Lead User Research for Breakthrough Innovation

Topics: Innovation, Research, Eric von Hippel Pages: 19 (6702 words) Published: April 10, 2011
Lead-user research can help companies uncover both unmet customer needs and the innovative solutions that leading-edge users are developing to meet those needs.

Ivy Eisenberg
OVERVIEW: The best companies often work closely with their customers to uncover needs and wants that can be translated into new or improved product or service offerings. The lead-user research method goes a step further, looking not only to the typical customer, but to those users whose needs and preferences lead the market. These lead users, as they are called, will modify products or use them in unforeseen ways to meet their needs. The lead-user research method was developed as a systematic way to mine the insights and innovations of these lead users. Since it was pioneered in the late 1990s, the leaduser method has evolved and grown. This paper offers an update on the use of the method and on adaptations to increase its efficiency using online search and communities as well as an overview of lessons learned from experiences on more than 20 lead-user projects. KEY CONCEPTS: Lead-user research; Customercentered innovation; User innovation Most companies want the same thing—a healthy pipeline of breakthrough products and services that will provide robust and steady profits. To achieve this, companies often reach out to their customers directly in order to tap into what matters most to the people who will purchase their products and services. There is much to be learned from one’s current and potential customers. The lead-user research method goes beyond other customer-centered approaches, seeking insights not only from customers but from “lead users,” users who are so far ahead of the industry that they see no choice but to invent solutions to meet their needs. Lead users are tapped for their understanding of future needs, but even more, these visionaries provide solutions—or keys to potential solutions—for the companies that can discover these users and connect with them. As Eric von Hippel, who coined the term “lead user,” remarked, “This is not traditional market research—asking customers what they want. This is identifying what your most advanced users are already doing and understanding what their innovations mean for the future of your business” (quoted in Taylor 2006). In the fifteen years since von Hippel partnered with 3M to create a repeatable process to leverage lead-user innovations, various companies have used and adapted the lead-user research method to fill their innovation pipelines. Von Hippel’s research work and his popular book Democratizing Innovation (2005) have kept the notion of user innovations at the forefront of business thinking. Recent trends in user-centered innovation, open innovation, the open-source movement, and collaborative communities all have roots in von Hippel’s groundbreaking work on lead users and lead-user research. Lead-user research enjoyed a surge of popularity across companies and business schools in the late 1990s and early 2000s. In addition to 3M, many major U.S. companies ran leaduser research projects between 1997 and 2002, among these Bell Atlantic (now Verizon), Nortel, Kellogg, Pitney Bowes, Philips, Nestlé, Gillette, and Cabot (Table 1). Processes and tools have changed in the years since the initial development of the lead-user research method.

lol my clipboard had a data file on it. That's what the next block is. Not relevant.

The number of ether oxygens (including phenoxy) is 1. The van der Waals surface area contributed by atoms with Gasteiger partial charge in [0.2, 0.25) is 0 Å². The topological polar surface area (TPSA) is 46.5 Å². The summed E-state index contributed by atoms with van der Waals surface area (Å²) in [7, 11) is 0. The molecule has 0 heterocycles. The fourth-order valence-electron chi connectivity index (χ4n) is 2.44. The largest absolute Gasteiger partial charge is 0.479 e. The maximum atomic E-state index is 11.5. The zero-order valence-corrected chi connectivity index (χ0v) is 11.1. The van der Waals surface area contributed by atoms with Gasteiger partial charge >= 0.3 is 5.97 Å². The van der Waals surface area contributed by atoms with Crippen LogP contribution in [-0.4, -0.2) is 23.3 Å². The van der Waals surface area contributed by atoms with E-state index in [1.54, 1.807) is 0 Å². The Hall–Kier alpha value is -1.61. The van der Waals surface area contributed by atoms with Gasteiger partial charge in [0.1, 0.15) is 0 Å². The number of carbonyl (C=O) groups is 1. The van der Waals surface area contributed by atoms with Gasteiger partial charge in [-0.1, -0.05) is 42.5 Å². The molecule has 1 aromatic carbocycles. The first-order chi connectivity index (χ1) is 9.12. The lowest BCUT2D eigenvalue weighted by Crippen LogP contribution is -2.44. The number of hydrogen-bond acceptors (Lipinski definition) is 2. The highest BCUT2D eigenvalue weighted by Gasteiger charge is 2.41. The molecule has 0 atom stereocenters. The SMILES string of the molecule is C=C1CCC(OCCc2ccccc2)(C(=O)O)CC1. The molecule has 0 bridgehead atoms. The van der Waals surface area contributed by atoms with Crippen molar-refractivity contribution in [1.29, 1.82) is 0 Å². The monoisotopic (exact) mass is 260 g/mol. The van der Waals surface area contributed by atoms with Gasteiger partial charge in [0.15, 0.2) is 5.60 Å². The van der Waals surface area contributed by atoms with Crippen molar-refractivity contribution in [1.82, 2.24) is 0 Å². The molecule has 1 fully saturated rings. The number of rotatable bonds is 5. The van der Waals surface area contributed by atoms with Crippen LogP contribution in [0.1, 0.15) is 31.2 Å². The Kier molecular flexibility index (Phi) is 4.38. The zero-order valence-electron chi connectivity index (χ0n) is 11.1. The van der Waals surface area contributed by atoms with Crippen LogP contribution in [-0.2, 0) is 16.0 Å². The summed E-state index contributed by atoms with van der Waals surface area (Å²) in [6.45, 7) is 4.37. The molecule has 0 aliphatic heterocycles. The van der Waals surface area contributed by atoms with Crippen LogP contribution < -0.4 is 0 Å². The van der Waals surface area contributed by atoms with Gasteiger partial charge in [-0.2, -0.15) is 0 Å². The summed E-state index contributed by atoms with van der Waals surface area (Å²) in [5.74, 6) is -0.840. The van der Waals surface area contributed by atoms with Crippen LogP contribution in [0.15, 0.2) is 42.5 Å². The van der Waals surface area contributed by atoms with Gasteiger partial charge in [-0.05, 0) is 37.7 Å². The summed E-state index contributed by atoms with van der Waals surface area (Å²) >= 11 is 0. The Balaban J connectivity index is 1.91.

Ivy Eisenberg is a manager of technology planning and open innovation at Pitney Bowes’s Strategic Technology and Innovation Center, a group that focuses on crossbusiness-unit innovation for long-term growth. She was project leader of a joint lead-user research project with Verizon (then Bell Atlantic) and 3M for telecommunications field technicians and has served as a lead-user consultant for Pitney Bowes, Gillette, and other companies. She designed and conducted workshops on the lead-user research method for corporate venturing classes at Stevens Institute of Technology. She holds an MBA in marketing, with...

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Fifty-one RESEARCH • TECHNOLOGY MANAGEMENT articles on this subject are now available in paperback. To order, see inside back cover. Learning from the Best New Product Developers Portfolio Management in New Product Development: Lessons from the Leaders Best Practices for Managing R&D Portfolios New Problems, New Solutions: Making Portfolio Management More Effective Assessing Technology Projects Using Real Options Reasoning Resolving Uncertainty in R&D Portfolios Critical Success Factors for New Product Development Learning is the Critical Success Factor in Developing Truly New Products Assessing Transition Readiness for Radical Innovation Speeding Development Cycles What First-to-Market Companies Do Differently Satisfy Customers While Speeding R&D and Staying Profitable Managing Risk as Product Development Schedules Shrink Roadmapping Integrates Business and Technology Transforming New Product Development Improving the Performance of New Product Teams Strategic Partnering for Developing New Products … AND MORE
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